UQ's Vice Chancellor Paul Greenfield AO with Chemeca Medal winner Deputy Vice-Chancellor (Research) Professor Max Lu
UQ's Vice Chancellor Paul Greenfield AO with Chemeca Medal winner Deputy Vice-Chancellor (Research) Professor Max Lu
28 September 2011

University of Queensland academics and a student have together scooped one third of the 2011 Awards of Excellence in Chemical Engineering including the prestigious Chemeca Medal.

UQ researchers won four of the 11 awards presented at the Australasian Conference on Chemical Engineering, or Chemeca in late September this year, including the Chemeca Medal to UQ's Deputy Vice-Chancellor (Research) Professor Max Lu.

Other awards to UQ staff were the Caltex Teaching Award to Professor Ian Cameron; the Freehills Award to Professor John Zhu; and the Graeme Jameson Award for the best particle technology student, as decided by the Particle Technology Society, to PhD student Ms Li Wang, with all three recipients hailing from the School of Chemical Engineering.

The Chemeca Medal is the most prestigious award in the chemical engineering profession in Australia and New Zealand and is awarded to a prominent Australian or New Zealand chemical engineer who has made an outstanding contribution, through achievement or service, to the practice of chemical engineering in its widest sense and who continues to serve the profession. The recipient of the award is invited to present a plenary lecture at the annual Chemeca conference, which Professor Lu gave to an audience of more than 400 delegates on Tuesday last week.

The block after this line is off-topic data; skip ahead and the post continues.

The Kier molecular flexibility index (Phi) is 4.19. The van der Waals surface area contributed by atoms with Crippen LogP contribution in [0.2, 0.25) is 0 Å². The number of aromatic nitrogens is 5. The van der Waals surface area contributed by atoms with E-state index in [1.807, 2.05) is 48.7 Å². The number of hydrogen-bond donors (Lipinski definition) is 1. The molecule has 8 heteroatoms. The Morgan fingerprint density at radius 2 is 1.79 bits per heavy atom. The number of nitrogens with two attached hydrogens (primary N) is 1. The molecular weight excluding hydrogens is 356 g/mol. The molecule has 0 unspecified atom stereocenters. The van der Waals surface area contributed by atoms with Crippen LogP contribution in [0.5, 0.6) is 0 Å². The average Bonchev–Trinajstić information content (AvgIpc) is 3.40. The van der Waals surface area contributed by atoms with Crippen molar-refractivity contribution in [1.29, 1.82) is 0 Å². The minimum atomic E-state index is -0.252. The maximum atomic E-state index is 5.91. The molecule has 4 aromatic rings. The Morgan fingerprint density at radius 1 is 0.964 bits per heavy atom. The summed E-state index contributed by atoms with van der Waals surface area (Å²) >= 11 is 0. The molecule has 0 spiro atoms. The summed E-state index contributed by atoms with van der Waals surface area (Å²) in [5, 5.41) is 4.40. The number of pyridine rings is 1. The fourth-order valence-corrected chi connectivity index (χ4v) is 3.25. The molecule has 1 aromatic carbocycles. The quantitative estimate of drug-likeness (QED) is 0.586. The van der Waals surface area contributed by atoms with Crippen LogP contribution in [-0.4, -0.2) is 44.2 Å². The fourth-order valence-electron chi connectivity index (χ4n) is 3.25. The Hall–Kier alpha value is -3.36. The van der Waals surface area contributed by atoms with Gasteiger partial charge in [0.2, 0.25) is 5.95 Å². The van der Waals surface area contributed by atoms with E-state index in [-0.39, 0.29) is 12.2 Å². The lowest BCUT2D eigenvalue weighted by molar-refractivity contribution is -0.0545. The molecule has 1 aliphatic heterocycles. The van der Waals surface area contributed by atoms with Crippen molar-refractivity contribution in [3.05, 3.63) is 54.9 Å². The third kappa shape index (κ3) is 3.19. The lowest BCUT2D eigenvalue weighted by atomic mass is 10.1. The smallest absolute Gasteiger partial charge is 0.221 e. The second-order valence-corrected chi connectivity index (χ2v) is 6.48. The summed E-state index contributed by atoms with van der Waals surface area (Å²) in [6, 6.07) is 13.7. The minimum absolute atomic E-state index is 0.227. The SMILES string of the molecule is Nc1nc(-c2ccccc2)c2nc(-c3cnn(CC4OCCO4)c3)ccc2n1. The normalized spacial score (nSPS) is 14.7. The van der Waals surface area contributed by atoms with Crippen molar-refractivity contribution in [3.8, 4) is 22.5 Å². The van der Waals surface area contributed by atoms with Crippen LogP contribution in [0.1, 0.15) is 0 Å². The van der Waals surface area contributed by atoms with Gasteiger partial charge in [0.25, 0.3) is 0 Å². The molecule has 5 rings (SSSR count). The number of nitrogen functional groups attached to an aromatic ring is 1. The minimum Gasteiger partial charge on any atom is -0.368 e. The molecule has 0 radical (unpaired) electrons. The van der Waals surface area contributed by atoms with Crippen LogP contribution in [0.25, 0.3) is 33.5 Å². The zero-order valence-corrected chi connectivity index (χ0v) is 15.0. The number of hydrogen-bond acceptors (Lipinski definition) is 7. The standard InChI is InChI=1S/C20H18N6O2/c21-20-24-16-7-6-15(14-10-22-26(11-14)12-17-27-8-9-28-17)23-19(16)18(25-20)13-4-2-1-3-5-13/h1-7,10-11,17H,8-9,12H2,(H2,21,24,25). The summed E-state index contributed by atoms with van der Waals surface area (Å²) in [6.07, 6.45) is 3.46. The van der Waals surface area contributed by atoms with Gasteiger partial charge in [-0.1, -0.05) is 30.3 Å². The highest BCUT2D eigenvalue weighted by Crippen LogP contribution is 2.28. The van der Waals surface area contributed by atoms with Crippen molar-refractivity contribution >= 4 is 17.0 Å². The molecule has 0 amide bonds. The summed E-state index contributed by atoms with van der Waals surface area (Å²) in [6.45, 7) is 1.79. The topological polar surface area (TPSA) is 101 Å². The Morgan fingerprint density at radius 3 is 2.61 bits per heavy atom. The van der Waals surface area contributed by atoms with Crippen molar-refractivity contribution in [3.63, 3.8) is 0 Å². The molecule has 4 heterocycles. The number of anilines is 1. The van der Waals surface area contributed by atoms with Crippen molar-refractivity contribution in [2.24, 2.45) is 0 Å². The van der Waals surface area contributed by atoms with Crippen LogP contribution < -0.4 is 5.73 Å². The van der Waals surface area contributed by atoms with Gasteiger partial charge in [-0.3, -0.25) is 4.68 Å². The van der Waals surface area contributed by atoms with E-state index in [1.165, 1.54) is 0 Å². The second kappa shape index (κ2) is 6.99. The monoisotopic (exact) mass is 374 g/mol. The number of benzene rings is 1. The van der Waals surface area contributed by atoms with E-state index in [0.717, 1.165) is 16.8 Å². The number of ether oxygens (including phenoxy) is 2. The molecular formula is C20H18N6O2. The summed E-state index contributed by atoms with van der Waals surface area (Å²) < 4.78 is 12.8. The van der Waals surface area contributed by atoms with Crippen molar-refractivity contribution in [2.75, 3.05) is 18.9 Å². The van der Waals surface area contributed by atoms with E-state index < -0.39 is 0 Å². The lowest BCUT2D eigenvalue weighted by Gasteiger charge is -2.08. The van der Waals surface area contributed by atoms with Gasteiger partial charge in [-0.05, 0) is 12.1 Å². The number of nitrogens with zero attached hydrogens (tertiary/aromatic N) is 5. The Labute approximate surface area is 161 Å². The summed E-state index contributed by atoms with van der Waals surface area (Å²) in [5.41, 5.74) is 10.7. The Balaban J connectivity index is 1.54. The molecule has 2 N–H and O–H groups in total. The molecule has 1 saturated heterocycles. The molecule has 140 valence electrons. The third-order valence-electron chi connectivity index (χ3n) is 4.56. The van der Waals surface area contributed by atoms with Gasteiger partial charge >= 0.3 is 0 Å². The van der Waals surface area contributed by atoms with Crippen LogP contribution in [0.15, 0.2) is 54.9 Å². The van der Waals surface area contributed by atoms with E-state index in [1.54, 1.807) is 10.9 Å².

The Caltex Teaching Award (Professor Ian Cameron) carries with it a $5000 prize and certificate and recognises outstanding achievements in the teaching of chemical engineers.

Professor Cameron is recognised internationally as an inspirational and dedicated teacher and researcher at all levels of undergraduate and postgraduate education.

He has previously won the Prime Minister's Award for Australian University Teacher of the Year in 2003, and also was part of the team which won a 2005 Australian Award for University Teaching (AAUT) for an innovative Project Centred Curriculum (PCC).

The Freehills Award (Professor John Zhu) also carries $5000 and a certificate and recognises innovation in product design or development, or service delivery by a chemical engineer from Australia or New Zealand.

Professor Zhu is a leading researcher in the area of clean coal and gas working on a number of industry and Australian Research Council-funded projects ranging from greenhouse gas emission control, hydrogen production and storage.

His group has developed a novel technology for hydrogen production from natural gas without CO2 emission, but with carbon nanofibres and nanotubes as valuable by products. His direct carbon fuel cells technology has the potential to double the coal energy efficiency and reduce CO2 emission by more than 50 percent compared with a conventional coal-fired power plant.

Ms Li Wang, a PhD student under the supervision of Professors Zhu and Victor Rudolph won her prize for her work on nanotube-supported catalysts for removing CO impurity in H2 fuel.

Vice-Chancellor Professor Paul Greenfield said the awards reflected the depth of talent in chemical engineering, and were a promising sign for UQ’s role in improved sustainability.

"I warmly congratulate the UQ winners, whose work will contribute to the realisation of cleaner technologies in sectors with a massive impact on global resource use," he said.

The theme of this year's Chemeca was "Engineering a Better World" with the conference hosted by The Institution Of Chemical Engineers In Australia (IChemE), Engineers Australia (EA), The Royal Australian Chemical Institute (RACI) and The Institution Of Chemical Engineers New Zealand (IChemE in NZ).

Collectively, these bodies represent more than 100,000 engineers and chemists working around the world.

Media: Shirley Glaister at UQ Communications (07 3365 2802).